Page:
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We really don’t know what the future holds. It’s difficult to ignore the World of work is changing at an alarming pace. How do you future-proof your career with so much uncertainty?

Few would have predicted the demise of Woolworth, Blockbusters, Kodak, Lehman Brothers, BHS (to name a few..) and now the giant construction company Carillion.

It’s lead to many of us questioning our future.  With most UK workers having to work longer, pension pots inadequate to fund our lifestyles, no surprise it’s a concern.

Contributing factors:

  • Political landscape (Regulation and Legislation)
  • Economy (Growth and downturns)
  • Technological advances
  • Environmental concerns
  • Demographics (Ageing population for example)

So, how do you future-proof your career and protect against unpredictable uncertainties?

Network Regularly

If you’re a regular reader of my blogs you’ll know I’m a big advocate for networking. If you are currently working you should be networking internally with your manager, colleagues and customers (internal and external).

If you’re unemployed continue to network with your ex-colleagues and managers. Get out and meet people who can help you with your career goals and aspirations.

Today we also have the advantage of networking on social media. So, ensure you are creating your personal brand across all your social accounts, LinkedIn, Twitter, Facebook and Instagram.

What are the benefits? The key to effective networking should be mutually beneficial. Meet with people that will enhance your career, improve your knowledge and keep up to date with current trends in your sector.

Networking is part of your Continuous Development Plan (CDP) throughout the duration of your career. Don’t just pick up with people when you need their support.

Be prepared to put in some time, effort and a little groundwork prior to looking for a new job or even starting a business before you ask for that “favour” or ask for a recommendation on LinkedIn.

Invest in your Training, Development and Learning

The most important part of any career is personal and professional training and development. Commitment to personal and professional growth, learning and development is an ongoing and continuous process. It’s not called “continuous” for nothing!

Keeping your skills up to date is incredibly important. If you get complacent it’s likely you’ll get left behind in this rapidly changing work environment.

If you’ve been shying away from technology, again this is now very risky to your future worth to employers. Companies are seeking out smarter, faster and leaner ways of working. Keep tech savvy!

Research & Keep up to date

Attend Employment Fairs (even if you’re not looking for a job), attend seminars and breakfast updates, conferences and business conventions.

These events are a fantastic way to network with relevant businesses and people in your sector and a great way of staying up to date with current trends and projects.

Stay tuned to the aspects that are impacting the World of Work, Political Landscape, Economy, Environmental, Demographics and Technology.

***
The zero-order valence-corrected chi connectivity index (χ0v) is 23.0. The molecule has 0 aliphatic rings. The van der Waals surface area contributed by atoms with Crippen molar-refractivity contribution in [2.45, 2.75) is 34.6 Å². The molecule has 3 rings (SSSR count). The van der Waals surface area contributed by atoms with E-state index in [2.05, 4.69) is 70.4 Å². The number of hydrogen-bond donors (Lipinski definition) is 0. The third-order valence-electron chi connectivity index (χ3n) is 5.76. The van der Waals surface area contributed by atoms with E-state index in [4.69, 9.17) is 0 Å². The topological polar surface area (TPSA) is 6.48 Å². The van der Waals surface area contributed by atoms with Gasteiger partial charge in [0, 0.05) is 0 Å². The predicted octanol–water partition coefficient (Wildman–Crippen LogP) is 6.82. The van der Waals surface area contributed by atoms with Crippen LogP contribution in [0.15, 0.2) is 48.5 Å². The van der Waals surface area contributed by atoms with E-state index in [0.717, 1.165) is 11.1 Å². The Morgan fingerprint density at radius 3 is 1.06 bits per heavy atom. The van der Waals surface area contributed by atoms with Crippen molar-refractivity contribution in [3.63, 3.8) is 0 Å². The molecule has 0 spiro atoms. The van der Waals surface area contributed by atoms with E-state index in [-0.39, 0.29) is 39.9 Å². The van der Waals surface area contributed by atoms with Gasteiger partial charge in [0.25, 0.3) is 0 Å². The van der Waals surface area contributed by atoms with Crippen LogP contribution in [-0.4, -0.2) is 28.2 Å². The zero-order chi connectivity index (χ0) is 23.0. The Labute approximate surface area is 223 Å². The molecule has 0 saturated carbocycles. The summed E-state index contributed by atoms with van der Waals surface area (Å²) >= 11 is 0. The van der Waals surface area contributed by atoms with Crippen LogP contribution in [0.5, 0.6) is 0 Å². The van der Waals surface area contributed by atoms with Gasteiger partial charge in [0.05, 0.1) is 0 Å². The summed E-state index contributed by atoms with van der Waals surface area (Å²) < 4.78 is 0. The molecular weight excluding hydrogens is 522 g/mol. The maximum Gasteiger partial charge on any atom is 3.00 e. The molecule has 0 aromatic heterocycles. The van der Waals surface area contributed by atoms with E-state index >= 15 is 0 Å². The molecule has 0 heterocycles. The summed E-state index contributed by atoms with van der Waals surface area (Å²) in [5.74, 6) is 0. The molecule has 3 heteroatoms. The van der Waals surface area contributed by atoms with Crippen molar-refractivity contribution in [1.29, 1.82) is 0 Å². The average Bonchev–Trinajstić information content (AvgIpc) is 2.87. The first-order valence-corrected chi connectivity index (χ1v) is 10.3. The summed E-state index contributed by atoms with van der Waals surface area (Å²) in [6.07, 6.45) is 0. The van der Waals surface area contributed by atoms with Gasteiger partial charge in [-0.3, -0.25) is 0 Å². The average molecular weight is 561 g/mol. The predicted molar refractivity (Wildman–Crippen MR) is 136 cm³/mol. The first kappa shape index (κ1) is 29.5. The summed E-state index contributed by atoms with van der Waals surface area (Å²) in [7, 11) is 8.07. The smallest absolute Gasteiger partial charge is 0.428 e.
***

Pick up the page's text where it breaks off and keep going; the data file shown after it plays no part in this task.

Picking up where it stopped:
Keep a Success Journal

This is particularly important to maintain throughout the year for several good reasons. Keeping track of your successes will be highly beneficial for your annual appraisal. This is particularly useful if you have set objectives with your manager.

Keeping a record of your achievements will help you when you start attending interviews. You’ll have specific examples to share with the recruiters and hiring managers. Use the S.T.A.R model to document the detail.

It’s surprising how many people do not have a “bank” of specific examples. It’s far more difficult to rely on memory and definitely not a good idea to leave it until the interview.

Recruiters, in particular, will be gathering very specific evidence (information and data) during the interview. If you haven’t prepared it’s likely to be a casual chat with very little effective information. Do your homework and prepare some specific examples.

Keep your CV and LinkedIn Profile up to date

A lot of people make the mistake of leaving their CV and LinkedIn profile dormant. That’s not great when things are changing so very quickly.

LinkedIn is particularly good for all of the above – researching and keeping up to date with the current climate and networking and engaging with experts in your sector.

Join in with conversations online and join relevant groups, follow companies of interest and get involved.

You can (discreetly) let recruiters know you are open to other opportunities on LinkedIn.

Here’s how to let Recruiters know you are looking:

1. Click on the Job icon.
2. Update career interests
3. Switch on “Let recruiters know you’re open.”

LinkedIn cannot guarantee your boss won’t know but they make every effort to protect your privacy.

It’s more important than ever before to think longer term about protecting your future career prospects.  Don’t leave it too late to be employable.

About Dawn Moss

Dawn has worked in a corporate environment for over ten years providing Recruitment & Selection Services, and has been involved in Coaching & Educating Business Leaders, Managers and Employees in all aspects of the recruitment process.

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